des moines, iowa and beyond

workflow & systems strategist

3 Lessons from a Bride

Sweet Beginnings

If you’ve been reading the blog for a while, you know that I have such a love and appreciation for the amazing teams of vendors and artists that bring your day to life. I also strive to guide my couples away from logistics and stress, so they can focus on their marriage and family. However, I would be remiss to not point out some things that I have learned for brides and other vendors, alike. I honestly would not be doing my job well if I didn’t also educate my couples.

Today’s advice has a bit more of a personal spin than usual, but they are important lessons. Like many people in the wedding industry, I have learned so much since I was a bride in 2012. Even though that’s not a lot of time in the big picture, the lessons are exponential the further I get into building HHE. So many people ask me what a planner can offer them, but before I delve into that (it’s another post), I thought I’d start with sharing what I’ve learned as a bride.



1. A venue planner is NOT an event planner!  A lot of brides say, “My Venue has a planner”- that’s what I thought too. Though they seemed helpful throughout, it really was only concerning the venue. This is not to sound ungrateful, that is all they should be concerned with. Venue planners are there to facilitate their staff and organize the day from their perspective. It is unfair to fault them for that. That being said – please don’t put all of your eggs in that basket.

I had no help with calling around to other vendors, design, set up (which my mom had to check as she rushed over after our ceremony) and it wasn’t even what I envisioned, because they didn’t follow my notes and no one was there to ensure it was all done right. This is where even a month of coordinator would have been a Godsend! I say month of, because that’s how long it takes to be well versed in what you have been working on. In those thirty days, your coordinator will know your wedding as well as, if not better than, you do. The biggest part of this lesson was that I depended too much on my venue planner and the rest fell to my sweet mother. I saw her for maybe 15-20 minutes my entire wedding day.

2. Doing your research can get you 90% or more of what you really want. I did research on my big budget pieces, but didn’t take the time up front to truly plan it all out. By that I mean, there were so many details I wanted and when it came down to it, I either didn’t have the budget or didn’t plan far enough in advance. A wedding planner could have been so helpful there for resource and brainstorm help. There are so many more rental options that I’m aware of now and just more vendors, in general, that were there at the time. I just didn’t know. If I had done more deep research, that could have been part of our reality. This is where our HHE Design Proposals and Event Books were born. We map out and research every design detail before anything is purchased and prioritize to bring things to life. I wish I’d had something like that back then.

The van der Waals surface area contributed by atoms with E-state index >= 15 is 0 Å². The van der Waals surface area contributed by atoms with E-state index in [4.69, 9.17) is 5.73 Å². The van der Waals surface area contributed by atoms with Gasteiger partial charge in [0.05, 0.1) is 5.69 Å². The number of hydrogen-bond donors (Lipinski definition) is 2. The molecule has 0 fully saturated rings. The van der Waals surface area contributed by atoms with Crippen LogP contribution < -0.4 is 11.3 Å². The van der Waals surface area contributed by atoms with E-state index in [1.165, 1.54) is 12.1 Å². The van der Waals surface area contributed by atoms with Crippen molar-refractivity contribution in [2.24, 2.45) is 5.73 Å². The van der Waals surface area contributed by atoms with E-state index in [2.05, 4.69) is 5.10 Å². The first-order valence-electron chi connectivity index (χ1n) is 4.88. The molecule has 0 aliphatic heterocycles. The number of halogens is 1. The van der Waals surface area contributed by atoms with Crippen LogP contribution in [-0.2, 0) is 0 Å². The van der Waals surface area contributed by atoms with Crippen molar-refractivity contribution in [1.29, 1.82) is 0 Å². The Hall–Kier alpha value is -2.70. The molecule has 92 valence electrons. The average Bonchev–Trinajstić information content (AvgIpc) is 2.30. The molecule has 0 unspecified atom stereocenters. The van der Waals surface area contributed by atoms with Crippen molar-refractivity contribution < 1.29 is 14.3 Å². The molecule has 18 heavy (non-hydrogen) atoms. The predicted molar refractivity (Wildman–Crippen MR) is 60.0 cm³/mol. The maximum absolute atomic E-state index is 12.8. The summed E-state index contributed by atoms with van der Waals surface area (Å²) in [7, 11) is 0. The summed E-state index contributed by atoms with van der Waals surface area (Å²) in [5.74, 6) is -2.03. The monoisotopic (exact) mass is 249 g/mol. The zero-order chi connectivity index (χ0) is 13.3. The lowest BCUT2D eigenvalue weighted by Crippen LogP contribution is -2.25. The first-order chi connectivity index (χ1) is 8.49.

3. Don’t Stress! Yeah, I know, that’s impossible, but hear me out. I spent so much time being worried about when things would get done and what people would think, giving my guests the best experience, spending money we didn’t have just to out do something I’d seen online. WHOA! This was where AJP and parents came in (almost daily). Even the simplest of weddings requires attention to things you’d not even thought of before, like what if someone has an allergy (to food or a building!), which china do you want- so many options for decor and registry, favors or no favors, cocktail hour or snack table, what to do about lunch, the best undergarments and so, so, so much more.  I was so wrapped up and stressed about all of that, that I allowed myself to miss enjoying the trips my Mom made to visit and the daily joy there was to be had.

There is really no end to the trivial things. But that’s just it, they are truly trivial. At the end of the day, the ONLY thing that matters is that you are married to your best friend and that your nearest and dearest are able to be there to celebrate with you. The rest of the details are just icing on the cake. (Insert plug for a planner here- they do all of this trivial stuff for you!)

In addition to all of that, there are also so many more avenues, just in the past few years, for brides. So much, that it can sometimes  be more overwhelming than not having many options. Wading through all of the wedding content, blogs, pins and such can be downright mind boggling. Focus on your love story and make your day yours. It’s all in the details that let your personalities and relationship shine, trust me. That’s what your guests want to see- not a Pinterest board.

What are some lessons you learned from either your wedding or a friend’s? Things you’ve noticed as a guest that you would or wouldn’t do at your wedding?

xoxo, Jenn

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